Editor’s note: To help Christian sportspeople navigate these uncertain times, we will be publishing a series of posts focused on what it looks like to “Run The Race Well” in a time of coronavirus and quarantine. We will be getting contributions from a variety of perspectives: theologians, philosophers, athletes, coaches, mental health professionals, seminary students, and more. This post comes from Mike Austin, a philosophy professor who writes frequently on the subject of Christian virtue and sport.
Faith is central to the life of those who seek to truly follow Jesus. As the author of Hebrews puts it: “And without faith it is impossible to please God, because anyone who comes to him must believe that he exists and that he rewards those who earnestly seek him” (Hebrews 11:6).
Many Christians over the centuries have seen sport as something that is at best a distraction from growing in our faith. At worst, it actually undermines it. Both of these claims can in fact be true. We can become so obsessed with sport as athletes, coaches, or fans, that it does distract us from seeking God. At a certain point this can undermine our faith, if we let the negative aspects of sport creep into our souls: pride, greed, callousness, even hatred.
But this is not the whole story. And it doesn’t need to be a part of our story. What if I told you that sport can help us grow in our faith? I think it can, if we are intentional about it.[i]
Many Christians have thought of faith not as mere belief, but as a virtue. Faith is seen as a theological virtue, because its immediate end or goal is union with God. With this in mind, we can define the virtue of faith as “entrusting oneself to God.”[ii] Faith as a virtue includes belief, but it goes beyond it as well. More than merely believing that God exists, faith relates us to God in a deep and transformative way. It is revealed by our obedience to God, an obedience that comes from the heart. By faith, we die to ourselves, and live to God. By faith, we imitate his unselfish love in our daily lives. Thankfully, given the fact that our faith is often weak, our obedience lacking, and our hearts still partially corrupt, we are also given much grace by our loving God.
What does any of this have to do with sport? There is a lot that could be said here, but one crucial way that sport and faith are related is this: we can cultivate the virtue of faith in the context of sport.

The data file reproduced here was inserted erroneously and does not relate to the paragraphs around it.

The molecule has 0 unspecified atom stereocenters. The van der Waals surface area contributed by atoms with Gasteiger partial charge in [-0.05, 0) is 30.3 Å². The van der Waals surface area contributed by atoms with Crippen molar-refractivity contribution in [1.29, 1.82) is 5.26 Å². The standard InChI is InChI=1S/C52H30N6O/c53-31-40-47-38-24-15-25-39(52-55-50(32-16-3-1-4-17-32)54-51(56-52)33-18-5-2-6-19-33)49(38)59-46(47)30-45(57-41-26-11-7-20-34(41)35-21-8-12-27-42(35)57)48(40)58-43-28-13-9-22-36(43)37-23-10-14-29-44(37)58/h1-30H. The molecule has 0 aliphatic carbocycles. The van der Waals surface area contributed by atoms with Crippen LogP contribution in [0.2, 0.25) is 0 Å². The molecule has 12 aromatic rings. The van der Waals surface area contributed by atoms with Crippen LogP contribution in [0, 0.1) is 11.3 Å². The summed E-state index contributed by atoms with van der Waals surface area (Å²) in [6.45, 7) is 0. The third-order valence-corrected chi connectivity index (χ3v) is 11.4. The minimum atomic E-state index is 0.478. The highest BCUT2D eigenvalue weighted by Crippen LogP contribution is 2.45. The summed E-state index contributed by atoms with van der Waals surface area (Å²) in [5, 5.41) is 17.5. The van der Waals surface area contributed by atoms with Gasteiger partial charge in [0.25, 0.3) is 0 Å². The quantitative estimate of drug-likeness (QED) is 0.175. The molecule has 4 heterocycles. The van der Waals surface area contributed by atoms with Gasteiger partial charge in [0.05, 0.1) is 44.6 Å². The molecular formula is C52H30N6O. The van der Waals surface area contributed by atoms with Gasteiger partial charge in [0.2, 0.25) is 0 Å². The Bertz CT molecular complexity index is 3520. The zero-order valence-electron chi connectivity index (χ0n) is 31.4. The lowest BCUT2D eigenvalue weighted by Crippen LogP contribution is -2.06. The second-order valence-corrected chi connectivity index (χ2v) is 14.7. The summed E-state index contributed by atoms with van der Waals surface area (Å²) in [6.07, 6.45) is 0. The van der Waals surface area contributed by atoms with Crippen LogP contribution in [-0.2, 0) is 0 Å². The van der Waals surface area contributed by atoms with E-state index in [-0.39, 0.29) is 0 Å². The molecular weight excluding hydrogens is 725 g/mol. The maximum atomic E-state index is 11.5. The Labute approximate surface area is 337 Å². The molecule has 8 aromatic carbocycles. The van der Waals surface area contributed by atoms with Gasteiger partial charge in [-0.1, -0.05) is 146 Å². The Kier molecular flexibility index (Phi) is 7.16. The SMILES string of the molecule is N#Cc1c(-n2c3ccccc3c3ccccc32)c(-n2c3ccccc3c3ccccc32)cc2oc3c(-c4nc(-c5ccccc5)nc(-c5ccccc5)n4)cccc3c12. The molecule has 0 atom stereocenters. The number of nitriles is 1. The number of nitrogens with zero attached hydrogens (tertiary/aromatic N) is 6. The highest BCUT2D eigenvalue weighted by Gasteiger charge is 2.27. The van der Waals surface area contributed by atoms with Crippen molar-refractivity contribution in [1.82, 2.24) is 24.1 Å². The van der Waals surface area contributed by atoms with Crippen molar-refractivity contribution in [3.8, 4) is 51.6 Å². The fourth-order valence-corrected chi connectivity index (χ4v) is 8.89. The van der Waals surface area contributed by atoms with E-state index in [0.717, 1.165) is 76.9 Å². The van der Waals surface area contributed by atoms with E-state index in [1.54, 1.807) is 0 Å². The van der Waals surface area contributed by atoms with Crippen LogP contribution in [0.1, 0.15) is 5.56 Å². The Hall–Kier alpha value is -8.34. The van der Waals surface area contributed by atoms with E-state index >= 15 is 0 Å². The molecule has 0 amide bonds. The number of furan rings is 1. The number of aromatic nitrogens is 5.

How might this work? Athletes must learn to entrust themselves to their teammates and coaches, if they and their team are going to reach their full potential. We can think of this as athletic faith.
Consider the role of the playmaker in soccer. Though he appears to be past his prime, Mesut Ozil is one of the best in recent years. When Ozil left Real Madrid for Arsenal, Cristiano Ronaldo said “The sale of Ozil is very bad news for me. He was the player who best knew my moves in front of goal. I’m angry about Ozil leaving.”[iii]
Ronaldo had faith that Ozil would help him score goals. And this faith was well-placed, because of a certain kind of faith that Ozil himself has made a focal point of his career on the pitch. “I am just the guy who passes the ball when someone’s in a better position.” Ozil has said.[iv] Ronaldo trusted Ozil to deliver him the ball in the right place and at the right time; Ozil trusted Ronaldo to put the ball into the back of the net. Their connection demonstrates athletic faith in action.
None of this is directly connected to faith in God. But it is potentially very useful to think about how it could help foster such faith, or strengthen it in someone who already has it. If an athlete is in the habit of entrusting herself to her teammates, of having faith in them, this could help pave the way for her to entrust her entire self to God. For the athlete who is already a Christian, her faith in God may be strengthened by her faith in others during competition. In both of these cases, acknowledging and living out one’s dependence on teammates can help to acknowledge and live out one’s dependence on God.
There is obviously no guarantee that athletic faith will create or strengthen our faith in God. But it can do so, if we reflect on it and translate the lessons of our sport to our souls.
Our current situation has made our dependence on others clearer than ever. We are experiencing our need for other people, and for God, in new and deeper ways. Once we are back on the field, the court, and the track, we’ll enjoy playing with our teammates and putting our faith in them as never before. We’ll be grateful for the opportunity to be with them, playing the sports we love.
Let’s take these lessons about faith with us and continue to cultivate faith in our teammates and coaches, and our faith in God. This will help us experience the joy that sport brings in deeper ways. It will also deepen the joy we have in union with God, both on and off the field of play.
[i] Much of what follows is drawn from my “Sport for the Sake of the Soul,” Sport, Ethics and Philosophy 12 (2018): 20-29.
[ii] Moser, Paul. “Faith,” in Being Good: Christian Virtues for Everyday Life, edited by M. Austin and R. Geivett (Grand Rapids, MI: Eerdmans, 2012): 13–29.
About the author: Mike Austin is a Professor of Philosophy at Eastern Kentucky University. He writes frequently on the subject of Christian virtue and spirituality in the context of sports. He is also a high school soccer coach and has served as a collaborator and consultant with the Faith & Sport Institute. You can follow him on Twitter.